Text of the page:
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Managing a Business

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Use for Government Procurement

Is your business ready to compete for government contracts? Before you can begin government procurement activities, the size of your business must be evaluated through a set of standards from a contracting officer.

A size standard is usually stated in number of employees or average annual receipts and represents the largest size that a business (including its subsidiaries and affiliates) may be to remain classified as a small business for SBA and federal contracting programs. 

Designating the Size Standard

For federal contracts, the contracting officer designates the size standard of the procurement by selecting the size standard in effect on the date the solicitation is issued. The basis for designation is the North American Industry Classification System (NAICS) that best describes the goods or services that are going to be procured.

When more than one NAICS is involved in a contract, consideration is given to the function of the goods and services being purchased and the relative value and importance of each.

The SBA has established a Table of Small Business Size Standards, which is matched to the industries classified in the NAICS for guidance.

Determining the Size is a Business Concern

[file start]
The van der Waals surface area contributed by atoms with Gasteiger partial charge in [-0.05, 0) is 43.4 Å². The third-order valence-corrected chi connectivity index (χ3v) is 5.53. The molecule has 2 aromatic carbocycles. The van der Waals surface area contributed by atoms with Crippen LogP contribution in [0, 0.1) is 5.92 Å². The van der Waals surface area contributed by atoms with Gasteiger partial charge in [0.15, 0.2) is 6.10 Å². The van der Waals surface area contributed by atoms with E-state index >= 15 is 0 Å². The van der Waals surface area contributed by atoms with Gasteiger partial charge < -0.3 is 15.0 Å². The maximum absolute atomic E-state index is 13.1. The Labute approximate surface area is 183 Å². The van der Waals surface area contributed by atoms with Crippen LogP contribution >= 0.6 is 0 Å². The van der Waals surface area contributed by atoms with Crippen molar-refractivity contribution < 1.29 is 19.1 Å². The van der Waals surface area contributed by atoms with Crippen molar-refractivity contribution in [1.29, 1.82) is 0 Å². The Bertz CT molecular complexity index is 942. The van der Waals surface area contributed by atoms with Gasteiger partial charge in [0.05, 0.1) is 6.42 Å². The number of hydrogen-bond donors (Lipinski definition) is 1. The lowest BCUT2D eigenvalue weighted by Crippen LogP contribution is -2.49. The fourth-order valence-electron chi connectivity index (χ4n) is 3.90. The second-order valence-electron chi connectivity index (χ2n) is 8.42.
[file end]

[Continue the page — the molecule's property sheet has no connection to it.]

To bid on a federal contract, a concern must self-certify that it is a small business under the appropriate size standard in the solicitation. The size of the concern at the time of self-certification is what the SBA considers to prevail for the contract. There are two exceptions to this rule:

  • A business concern is an applicant for a Certificate of Competency (COC) relating to an unrestricted procurement. The size standard will then be determined as the date of the concern's application for the COC.

  • For compliance with the non-manufacturer rule, the size standard is determined as of the date of the best and final offer.

In the 8(a) business development and HUBZone programs, the concern must meet the size standard for its primary industry to be admitted to the program. Then it must meet the size standard for the NAICS industry assigned to each individual contract.

Procurements with Different Size Standards

There are some cases where a procurement calls for two more items with different size standards. The offeror is either required to bid on all items or not.

  • If the offeror must bid on all end items, it may qualify as a small business if it meets the common size standard for those items accounting for the greatest percentage of total contract value.

  • If the offeror is not required to bid on all items, it may bid only on items for which it meets the size standard. To be awarded a government small business set-aside or 8(a) contract, the concern must perform at least a given percentage of the contract. This provision limits the amount of subcontracting a concern may enter into with other firms when performing these types of contracts. The provisions are as follows:

    • Construction: For general and heavy construction, at least 15 percent of the cost of the contract, not including the cost of materials, must be performed by the prime contractor with its own employees. For special trade construction, such as plumbing, electrical or tile work, this requirement is 25 percent.

    • Manufacturing: At least 50 percent of the cost of manufacturing, not including the cost of materials, must be done by the prime contractor.

    • Services: At least 50 percent of the contract cost for personnel must be performed by the prime contractor’s own employees.

For more information, see Prime Contractor Performance Requirements (13 CFR Part 125.6).

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